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  HOME > Characteristics of Fine Ceramics > Physical - Hardness 
Physical
Hardness Rigidity Toughness Specific Gravity
Fine Ceramics: Harder Than Stainless Steel

The signature feature of Fine Ceramics (also known as “advanced ceramics”) is their extreme hardness; as a result, they have valuable use in high-performance applications, such as industrial cutting tools for milling and grinding metals.

A material's hardness is determined by measuring the size of an indentation made by a sharp diamond pressed strongly onto a material specimen. The hardness of alumina ceramics is nearly three times that of stainless steel; silicon carbide is more than four times harder than stainless steel. This extreme hardness is one of many unique properties that makes Fine Ceramics "super materials" for modern technology.


Applications: Cutting tools and bearings.

Description
 
Hardness

The hardness of Fine Ceramics is generally indicated using a Vickers hardness number. The method for measuring the hardness of Fine Ceramics is defined in JIS R 1610 (ISO 14705: 2000). Vickers hardness is a resistance value obtained by pressing a diamond indenter onto a test specimen.

Extreme hardness is the primary feature that endows Fine Ceramics with their superior wear resistance. This has led to the use of Fine Ceramics in a wide range of applications, including pump components, cutting tools, seal rings, bearings and a multitude of wear-resistant components for industrial equipment.

Vickers Hardness
Image : Graph of Vickers Hardness  Fine Ceramics / Silicon Carbide22.0GPa, Alumina15.7GPa, Silicon Nitride13.9GPa, Zirconia13.2GPa, Metals / Cemented Carbide15.5GPa, Stainless Steel5.0GPa (Measuring method / Vickers hardness, which is used for fracture toughness calculations based on the IF method specified in JIS R 1607-1990)

  For more information, please see Excerpt of Graph Values.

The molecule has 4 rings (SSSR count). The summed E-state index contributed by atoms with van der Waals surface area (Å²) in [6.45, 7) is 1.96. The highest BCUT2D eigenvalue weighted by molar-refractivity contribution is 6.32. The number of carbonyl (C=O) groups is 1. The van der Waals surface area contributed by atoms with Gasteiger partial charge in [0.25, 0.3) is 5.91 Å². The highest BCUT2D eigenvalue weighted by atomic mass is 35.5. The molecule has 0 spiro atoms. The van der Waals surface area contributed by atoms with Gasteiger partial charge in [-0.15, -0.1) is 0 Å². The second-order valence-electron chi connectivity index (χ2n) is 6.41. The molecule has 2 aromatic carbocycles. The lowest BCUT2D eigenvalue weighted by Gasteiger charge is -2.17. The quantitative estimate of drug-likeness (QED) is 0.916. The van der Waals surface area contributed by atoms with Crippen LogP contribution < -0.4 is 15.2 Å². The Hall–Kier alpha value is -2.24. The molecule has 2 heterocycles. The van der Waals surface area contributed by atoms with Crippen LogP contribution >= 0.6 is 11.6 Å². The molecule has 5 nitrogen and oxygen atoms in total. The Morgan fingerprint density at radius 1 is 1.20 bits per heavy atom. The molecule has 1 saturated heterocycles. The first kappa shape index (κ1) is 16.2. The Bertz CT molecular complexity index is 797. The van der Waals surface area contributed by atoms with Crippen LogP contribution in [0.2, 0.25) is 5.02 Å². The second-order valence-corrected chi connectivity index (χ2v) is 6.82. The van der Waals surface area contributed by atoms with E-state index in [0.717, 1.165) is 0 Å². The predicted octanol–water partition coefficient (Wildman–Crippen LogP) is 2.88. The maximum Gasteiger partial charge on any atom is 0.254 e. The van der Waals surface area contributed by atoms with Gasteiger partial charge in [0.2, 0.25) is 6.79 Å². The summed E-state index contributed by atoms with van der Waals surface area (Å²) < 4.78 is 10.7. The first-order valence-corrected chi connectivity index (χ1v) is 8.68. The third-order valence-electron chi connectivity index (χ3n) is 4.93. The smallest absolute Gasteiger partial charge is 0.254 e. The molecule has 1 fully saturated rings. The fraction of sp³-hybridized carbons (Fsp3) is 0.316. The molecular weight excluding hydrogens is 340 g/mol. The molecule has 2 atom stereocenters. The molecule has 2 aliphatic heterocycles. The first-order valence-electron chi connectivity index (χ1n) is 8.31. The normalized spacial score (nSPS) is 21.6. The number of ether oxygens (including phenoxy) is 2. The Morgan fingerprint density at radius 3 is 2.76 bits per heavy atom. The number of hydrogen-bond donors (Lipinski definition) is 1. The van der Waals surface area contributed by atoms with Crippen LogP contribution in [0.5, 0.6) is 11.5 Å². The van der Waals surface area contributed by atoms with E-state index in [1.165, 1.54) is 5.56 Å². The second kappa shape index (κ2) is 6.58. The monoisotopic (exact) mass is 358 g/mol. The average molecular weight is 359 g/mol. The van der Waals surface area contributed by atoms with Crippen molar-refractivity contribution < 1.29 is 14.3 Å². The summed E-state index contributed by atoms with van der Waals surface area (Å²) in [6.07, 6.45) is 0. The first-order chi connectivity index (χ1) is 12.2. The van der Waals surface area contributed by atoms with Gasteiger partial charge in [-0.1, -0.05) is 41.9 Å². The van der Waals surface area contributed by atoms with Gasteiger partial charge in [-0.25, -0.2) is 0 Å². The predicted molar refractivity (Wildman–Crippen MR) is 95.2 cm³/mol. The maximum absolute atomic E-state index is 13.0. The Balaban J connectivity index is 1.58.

Strength of Fine Ceramics

The strength of Fine Ceramic materials may be influenced by the presence of physical defects within the material, such as scratches, internal foreign substances and crystals with abnormal grain growth. Because larger Fine Ceramic components tend to have larger internal defects, larger specimens display less strength compared to smaller ones.

A major difference between metals / plastics and Fine Ceramics is that the strength of Fine Ceramics is significantly influenced by variations in their fabrication and manufacturing processes, whereas the strength of metals and plastics is determined by their intrinsic material characteristics.


Wear Resistance
Fine Ceramics that exhibit excellent hardness also greatly surpass most metals in wear resistance. During wear resistance tests, small glass beads were continously sprayed at high speeds onto Fine Ceramics and metals for extended periods of time. The Fine Ceramics displayed only about 10 percent of the abrasion observed in the stainless steel samples. Additionally, during a test in which disks with Fine Ceramics and metals attached were continously rotated in wet sand for eight hours, the Fine Ceramics displayed considerably less abrasion.
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Learning About Fine Ceramics
   
Fine Ceramics in Daily Life
Hardness Rigidity Toughness Specific Gravity
   
 
The term "Fine Ceramics" is interchangeable with "advanced ceramics," "technical ceramics" and "engineered ceramics." Use varies by region and industry.
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